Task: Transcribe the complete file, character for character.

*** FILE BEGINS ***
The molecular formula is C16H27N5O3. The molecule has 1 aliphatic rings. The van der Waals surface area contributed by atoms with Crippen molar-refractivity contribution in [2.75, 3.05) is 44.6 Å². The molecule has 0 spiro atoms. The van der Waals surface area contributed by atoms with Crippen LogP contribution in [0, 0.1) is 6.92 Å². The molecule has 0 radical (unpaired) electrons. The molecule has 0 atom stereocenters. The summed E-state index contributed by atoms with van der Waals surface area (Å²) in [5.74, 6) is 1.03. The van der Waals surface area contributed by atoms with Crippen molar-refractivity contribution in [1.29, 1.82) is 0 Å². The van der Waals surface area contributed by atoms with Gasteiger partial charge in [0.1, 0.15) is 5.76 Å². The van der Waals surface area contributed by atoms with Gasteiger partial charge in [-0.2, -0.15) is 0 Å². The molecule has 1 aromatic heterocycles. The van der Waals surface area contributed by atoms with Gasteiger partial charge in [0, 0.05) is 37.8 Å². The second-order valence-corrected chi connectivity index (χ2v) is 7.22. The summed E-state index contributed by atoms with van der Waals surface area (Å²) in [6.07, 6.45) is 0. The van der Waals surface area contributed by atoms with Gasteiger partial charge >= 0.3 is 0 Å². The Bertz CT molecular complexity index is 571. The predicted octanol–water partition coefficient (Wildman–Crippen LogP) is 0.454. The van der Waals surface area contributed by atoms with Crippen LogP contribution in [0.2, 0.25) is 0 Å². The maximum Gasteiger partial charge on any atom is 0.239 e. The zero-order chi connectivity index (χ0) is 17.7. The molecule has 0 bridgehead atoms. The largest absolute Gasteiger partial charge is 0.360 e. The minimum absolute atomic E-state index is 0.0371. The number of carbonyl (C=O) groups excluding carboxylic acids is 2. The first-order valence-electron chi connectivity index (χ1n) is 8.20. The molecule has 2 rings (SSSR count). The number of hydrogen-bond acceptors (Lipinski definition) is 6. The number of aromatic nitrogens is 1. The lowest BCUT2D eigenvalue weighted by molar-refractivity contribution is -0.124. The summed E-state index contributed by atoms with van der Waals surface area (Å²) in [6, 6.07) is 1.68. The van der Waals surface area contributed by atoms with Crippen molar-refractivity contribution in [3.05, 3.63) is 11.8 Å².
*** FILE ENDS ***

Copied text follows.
The molecular formula is C16H27N5O3. The molecule has 1 aliphatic rings. The van der Waals surface area contributed by atoms with Crippen molar-refractivity contribution in [2.75, 3.05) is 44.6 Å². The molecule has 0 spiro atoms. The van der Waals surface area contributed by atoms with Crippen LogP contribution in [0, 0.1) is 6.92 Å². The molecule has 0 radical (unpaired) electrons. The molecule has 0 atom stereocenters. The summed E-state index contributed by atoms with van der Waals surface area (Å²) in [5.74, 6) is 1.03. The van der Waals surface area contributed by atoms with Crippen molar-refractivity contribution in [1.29, 1.82) is 0 Å². The van der Waals surface area contributed by atoms with Gasteiger partial charge in [0.1, 0.15) is 5.76 Å². The van der Waals surface area contributed by atoms with Gasteiger partial charge in [-0.2, -0.15) is 0 Å². The molecule has 1 aromatic heterocycles. The van der Waals surface area contributed by atoms with Gasteiger partial charge in [0, 0.05) is 37.8 Å². The second-order valence-corrected chi connectivity index (χ2v) is 7.22. The summed E-state index contributed by atoms with van der Waals surface area (Å²) in [6.07, 6.45) is 0. The van der Waals surface area contributed by atoms with Gasteiger partial charge >= 0.3 is 0 Å². The Bertz CT molecular complexity index is 571. The predicted octanol–water partition coefficient (Wildman–Crippen LogP) is 0.454. The van der Waals surface area contributed by atoms with Crippen LogP contribution in [0.2, 0.25) is 0 Å². The maximum Gasteiger partial charge on any atom is 0.239 e. The zero-order chi connectivity index (χ0) is 17.7. The molecule has 0 bridgehead atoms. The largest absolute Gasteiger partial charge is 0.360 e. The minimum absolute atomic E-state index is 0.0371. The number of carbonyl (C=O) groups excluding carboxylic acids is 2. The first-order valence-electron chi connectivity index (χ1n) is 8.20. The molecule has 2 rings (SSSR count). The number of hydrogen-bond acceptors (Lipinski definition) is 6. The number of aromatic nitrogens is 1. The lowest BCUT2D eigenvalue weighted by molar-refractivity contribution is -0.124. The summed E-state index contributed by atoms with van der Waals surface area (Å²) in [6, 6.07) is 1.68. The van der Waals surface area contributed by atoms with Crippen molar-refractivity contribution in [3.05, 3.63) is 11.8 Å².